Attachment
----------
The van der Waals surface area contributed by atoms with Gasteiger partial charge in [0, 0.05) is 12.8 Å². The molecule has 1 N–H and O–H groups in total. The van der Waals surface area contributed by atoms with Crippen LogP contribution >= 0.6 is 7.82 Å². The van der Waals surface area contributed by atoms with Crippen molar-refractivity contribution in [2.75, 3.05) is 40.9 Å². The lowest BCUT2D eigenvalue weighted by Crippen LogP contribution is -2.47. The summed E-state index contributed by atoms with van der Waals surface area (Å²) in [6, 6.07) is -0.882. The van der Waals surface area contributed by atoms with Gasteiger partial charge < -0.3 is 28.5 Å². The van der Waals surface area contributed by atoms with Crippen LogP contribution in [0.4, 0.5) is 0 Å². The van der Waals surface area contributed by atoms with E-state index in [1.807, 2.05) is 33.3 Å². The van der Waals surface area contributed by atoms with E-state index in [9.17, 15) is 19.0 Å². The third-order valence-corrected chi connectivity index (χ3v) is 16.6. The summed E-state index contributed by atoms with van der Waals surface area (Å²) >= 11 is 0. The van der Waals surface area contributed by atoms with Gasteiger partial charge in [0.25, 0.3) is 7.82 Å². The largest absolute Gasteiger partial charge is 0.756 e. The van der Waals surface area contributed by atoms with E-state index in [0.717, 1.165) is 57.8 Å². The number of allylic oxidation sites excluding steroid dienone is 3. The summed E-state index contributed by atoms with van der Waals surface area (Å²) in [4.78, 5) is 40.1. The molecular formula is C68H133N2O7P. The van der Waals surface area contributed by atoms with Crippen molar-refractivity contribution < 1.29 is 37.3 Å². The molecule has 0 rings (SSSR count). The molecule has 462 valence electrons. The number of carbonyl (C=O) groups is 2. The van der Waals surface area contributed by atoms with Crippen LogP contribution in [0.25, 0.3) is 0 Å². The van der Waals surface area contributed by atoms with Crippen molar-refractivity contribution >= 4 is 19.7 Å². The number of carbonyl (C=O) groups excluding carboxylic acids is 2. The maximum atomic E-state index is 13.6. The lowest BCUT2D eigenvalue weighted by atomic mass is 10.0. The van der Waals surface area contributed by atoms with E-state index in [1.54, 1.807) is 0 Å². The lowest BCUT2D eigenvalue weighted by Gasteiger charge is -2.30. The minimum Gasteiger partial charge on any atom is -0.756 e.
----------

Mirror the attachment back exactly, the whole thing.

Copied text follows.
The van der Waals surface area contributed by atoms with Gasteiger partial charge in [0, 0.05) is 12.8 Å². The molecule has 1 N–H and O–H groups in total. The van der Waals surface area contributed by atoms with Crippen LogP contribution >= 0.6 is 7.82 Å². The van der Waals surface area contributed by atoms with Crippen molar-refractivity contribution in [2.75, 3.05) is 40.9 Å². The lowest BCUT2D eigenvalue weighted by Crippen LogP contribution is -2.47. The summed E-state index contributed by atoms with van der Waals surface area (Å²) in [6, 6.07) is -0.882. The van der Waals surface area contributed by atoms with Gasteiger partial charge < -0.3 is 28.5 Å². The van der Waals surface area contributed by atoms with Crippen LogP contribution in [0.4, 0.5) is 0 Å². The van der Waals surface area contributed by atoms with E-state index in [1.807, 2.05) is 33.3 Å². The van der Waals surface area contributed by atoms with E-state index in [9.17, 15) is 19.0 Å². The third-order valence-corrected chi connectivity index (χ3v) is 16.6. The summed E-state index contributed by atoms with van der Waals surface area (Å²) >= 11 is 0. The van der Waals surface area contributed by atoms with Gasteiger partial charge in [0.25, 0.3) is 7.82 Å². The largest absolute Gasteiger partial charge is 0.756 e. The van der Waals surface area contributed by atoms with E-state index in [0.717, 1.165) is 57.8 Å². The number of allylic oxidation sites excluding steroid dienone is 3. The summed E-state index contributed by atoms with van der Waals surface area (Å²) in [4.78, 5) is 40.1. The molecular formula is C68H133N2O7P. The van der Waals surface area contributed by atoms with Crippen molar-refractivity contribution < 1.29 is 37.3 Å². The molecule has 0 rings (SSSR count). The molecule has 462 valence electrons. The number of carbonyl (C=O) groups is 2. The van der Waals surface area contributed by atoms with Crippen LogP contribution in [0.25, 0.3) is 0 Å². The van der Waals surface area contributed by atoms with Crippen molar-refractivity contribution >= 4 is 19.7 Å². The number of carbonyl (C=O) groups excluding carboxylic acids is 2. The maximum atomic E-state index is 13.6. The lowest BCUT2D eigenvalue weighted by atomic mass is 10.0. The van der Waals surface area contributed by atoms with E-state index in [1.54, 1.807) is 0 Å². The lowest BCUT2D eigenvalue weighted by Gasteiger charge is -2.30. The minimum Gasteiger partial charge on any atom is -0.756 e.